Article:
You could address the previous challenges if you knew the current strength of the structure. Imagine if you could see the concrete strength at any point in time. Then, you could start optimizing project schedules, saving time and using your resources more efficiently while maintaining a high safety standard.
This is what concrete sensors, specifically the Maturix system, will allow you to do.
How does it solve the problem?
The Maturix system is a solution for intelligent temperature and strength monitoring in concrete. The system lets you see the temperature and strength development in real-time from any device. This allows you to know what is happening inside your concrete in terms of temperature and strength development.
The Maturix system consists of one or multiple transmitters, sensor/s and the Maturix In-situ platform. Sometimes, you can add a Sigfox gateway to the system to improve the network coverage. You can see a diagram of the whole system below:
Using thermocouples cast directly in the structure and connected to a transmitter, you can continuously measure the temperature inside the concrete. The collected data is sent wirelessly to the cloud platform, and the software automatically calculates the maturity and strength based on the history data and the concrete mix. You can then follow the strength development process. The data is accessible from any device, thus smartphone, tablet, or computer, with an internet connection via the web portal or app and provides real-time insights into the actual curing status inside the structure in several positions for each cast.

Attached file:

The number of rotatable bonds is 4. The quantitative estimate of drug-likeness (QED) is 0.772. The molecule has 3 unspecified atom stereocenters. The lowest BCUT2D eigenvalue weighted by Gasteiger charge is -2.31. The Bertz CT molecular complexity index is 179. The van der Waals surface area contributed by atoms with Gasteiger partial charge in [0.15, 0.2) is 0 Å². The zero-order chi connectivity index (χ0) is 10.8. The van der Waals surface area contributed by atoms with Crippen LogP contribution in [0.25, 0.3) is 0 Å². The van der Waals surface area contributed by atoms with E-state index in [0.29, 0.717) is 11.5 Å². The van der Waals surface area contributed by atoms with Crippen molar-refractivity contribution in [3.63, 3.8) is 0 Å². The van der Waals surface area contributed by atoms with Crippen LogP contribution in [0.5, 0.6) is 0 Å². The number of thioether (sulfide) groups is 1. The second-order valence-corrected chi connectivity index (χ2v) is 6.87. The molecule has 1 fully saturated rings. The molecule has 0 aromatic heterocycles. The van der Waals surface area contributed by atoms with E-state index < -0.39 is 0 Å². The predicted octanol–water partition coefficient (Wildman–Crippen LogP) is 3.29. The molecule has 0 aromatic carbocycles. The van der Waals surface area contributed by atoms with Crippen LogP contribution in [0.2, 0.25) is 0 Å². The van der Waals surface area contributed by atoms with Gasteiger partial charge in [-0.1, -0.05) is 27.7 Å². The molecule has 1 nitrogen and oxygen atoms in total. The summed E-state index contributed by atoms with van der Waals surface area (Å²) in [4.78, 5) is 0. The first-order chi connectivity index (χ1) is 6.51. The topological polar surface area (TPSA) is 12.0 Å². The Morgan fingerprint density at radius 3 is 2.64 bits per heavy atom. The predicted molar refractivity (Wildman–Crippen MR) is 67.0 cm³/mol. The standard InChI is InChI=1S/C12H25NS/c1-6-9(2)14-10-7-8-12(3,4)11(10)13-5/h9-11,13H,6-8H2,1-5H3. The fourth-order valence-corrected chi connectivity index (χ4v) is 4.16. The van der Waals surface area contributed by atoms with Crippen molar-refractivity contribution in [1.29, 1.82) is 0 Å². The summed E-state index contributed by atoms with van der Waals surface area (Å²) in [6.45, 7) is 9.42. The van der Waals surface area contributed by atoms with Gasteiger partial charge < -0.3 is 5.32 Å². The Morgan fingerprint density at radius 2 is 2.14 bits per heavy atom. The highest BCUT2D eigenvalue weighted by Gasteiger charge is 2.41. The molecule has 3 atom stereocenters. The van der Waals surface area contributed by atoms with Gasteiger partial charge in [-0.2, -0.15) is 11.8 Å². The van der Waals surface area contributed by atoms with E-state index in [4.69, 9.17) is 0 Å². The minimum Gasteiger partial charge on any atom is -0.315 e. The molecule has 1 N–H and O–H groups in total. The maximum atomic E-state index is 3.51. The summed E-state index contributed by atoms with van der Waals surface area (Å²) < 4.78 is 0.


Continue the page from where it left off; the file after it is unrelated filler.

How do you set it up?
The Maturix system offers a fast and simple installation once you set up the online platform and have a maturity calibration (only relevant for strength monitoring).
1. Set up your project in the online platform
2. Install the thermocouple
3. Connect the transmitter
4. Pour the concrete
5. Get results in real time
Other contractors that also use Maturix
There are many contractors that are already benefiting from using the Maturix system:
Which are the benefits of using sensors?
Follow the temperature and strength development in real-time
As we mentioned before, the Maturix system allows you to follow the temperature and strength development in real time. This will help you to keep your project plan, make more efficient use of resources, ensure good concrete quality and fulfil the documentation and quality assurance requirements. Moreover, it will allow you to take proactive decisions based on data instead of using data passively.
For example, one of our clients experienced that one day, while being at home during the weekend, there was a sudden drop in temperature in his concrete. He asked a colleague to check the job site and found that one of the concrete covers had flown away. Luckily, it was not too late, so the cover was placed back, and the concrete cured successfully. The situation could have been disastrous; the concrete could have frozen (the project was located in Norway), causing innumerable delays to the rest of the project and a lot of added stress. Instead, the client could solve the issue efficiently and quickly thanks to remote access to the temperature data from a smartphone.
Receive alarms and keep issues under control